I want to say one word here as to the attack at Shiloh being a surprise. It might not have been so to the Generals; but it certainly was to the men whom I saw running to the landing carrying their pants in their hands; and many others in various disable condition, as late as when we were going out to take our place at the front—now began the advanse on Corinth. Every day there was fighting at the front; often amounting to small battles. That at Monte Ray being quite severe. Gen. Hallock had assumed command, and adopted a conservation policy, and made the men throw up fortification in the heavy timber at every move; and get up every morning before daylight, and stand to arms until he was satisfied the rebels was not going to attack him. all this time the Johnnie’s are falling back on Corinth and fooling the old men of the mountains. so we proceeded until we got where we could see that they were evacuating the place, and hear the whistle of the engines on the Memphis & Charleston RR. Pope was stationed on the left and could see the movement, and we could hear the thunder of his big guns, as he tried to stop the movement. It came to a day when I was out to the front with skirmishers, and lost a man from Company “B.” The confederates were very active, and seemed to have an extra amount of men at the front 15. The next day all had left the works, and I went into Corinth without opposition—Our old man Hallock had been outwited and Beauregard had gone back to fight in the eastern army. I don’t know of so punile a campaign as that from the Landing to Corinth. If they had let Grant alone, or given Sherman the command the confederate army under Beauregard never would have gone back east again. As it was Pope followed the remnants of the army south a ways, and then came back to look at one another.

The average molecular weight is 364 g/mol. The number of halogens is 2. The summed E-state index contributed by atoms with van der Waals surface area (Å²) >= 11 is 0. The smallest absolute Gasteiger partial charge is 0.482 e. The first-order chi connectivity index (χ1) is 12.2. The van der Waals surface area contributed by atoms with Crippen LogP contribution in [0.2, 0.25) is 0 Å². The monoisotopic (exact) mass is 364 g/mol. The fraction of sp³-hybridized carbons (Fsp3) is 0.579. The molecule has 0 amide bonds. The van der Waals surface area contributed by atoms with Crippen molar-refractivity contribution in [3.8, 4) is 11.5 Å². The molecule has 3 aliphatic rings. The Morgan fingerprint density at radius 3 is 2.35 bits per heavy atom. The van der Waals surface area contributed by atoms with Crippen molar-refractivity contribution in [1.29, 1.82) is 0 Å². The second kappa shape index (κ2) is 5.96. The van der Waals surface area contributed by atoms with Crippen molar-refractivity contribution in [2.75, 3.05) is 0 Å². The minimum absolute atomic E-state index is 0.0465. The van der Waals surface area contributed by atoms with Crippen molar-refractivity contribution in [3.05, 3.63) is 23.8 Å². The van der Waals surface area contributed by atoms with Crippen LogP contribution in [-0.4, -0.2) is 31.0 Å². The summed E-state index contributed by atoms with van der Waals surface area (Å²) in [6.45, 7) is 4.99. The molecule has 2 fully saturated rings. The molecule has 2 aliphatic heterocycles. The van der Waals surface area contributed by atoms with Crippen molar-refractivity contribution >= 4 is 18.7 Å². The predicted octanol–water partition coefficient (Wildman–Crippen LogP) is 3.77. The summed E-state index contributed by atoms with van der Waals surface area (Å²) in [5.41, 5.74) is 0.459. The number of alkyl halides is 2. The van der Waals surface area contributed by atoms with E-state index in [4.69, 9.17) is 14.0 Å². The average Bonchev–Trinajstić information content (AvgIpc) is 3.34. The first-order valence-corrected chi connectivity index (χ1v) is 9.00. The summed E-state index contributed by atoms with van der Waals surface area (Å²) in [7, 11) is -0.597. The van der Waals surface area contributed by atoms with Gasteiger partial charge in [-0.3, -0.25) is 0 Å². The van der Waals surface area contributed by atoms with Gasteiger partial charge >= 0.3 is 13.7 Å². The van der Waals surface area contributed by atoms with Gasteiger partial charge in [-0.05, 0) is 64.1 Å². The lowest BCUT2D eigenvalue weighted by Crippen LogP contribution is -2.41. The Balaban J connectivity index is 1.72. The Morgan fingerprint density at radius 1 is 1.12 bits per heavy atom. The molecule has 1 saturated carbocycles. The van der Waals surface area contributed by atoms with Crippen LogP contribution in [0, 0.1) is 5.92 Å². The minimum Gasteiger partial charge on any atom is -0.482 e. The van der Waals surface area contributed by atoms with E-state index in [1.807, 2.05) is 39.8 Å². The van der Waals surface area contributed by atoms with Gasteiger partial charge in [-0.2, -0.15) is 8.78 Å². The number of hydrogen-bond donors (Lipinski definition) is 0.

Originally published in the April 2012 issue of Civil War Times. To subscribe, click here.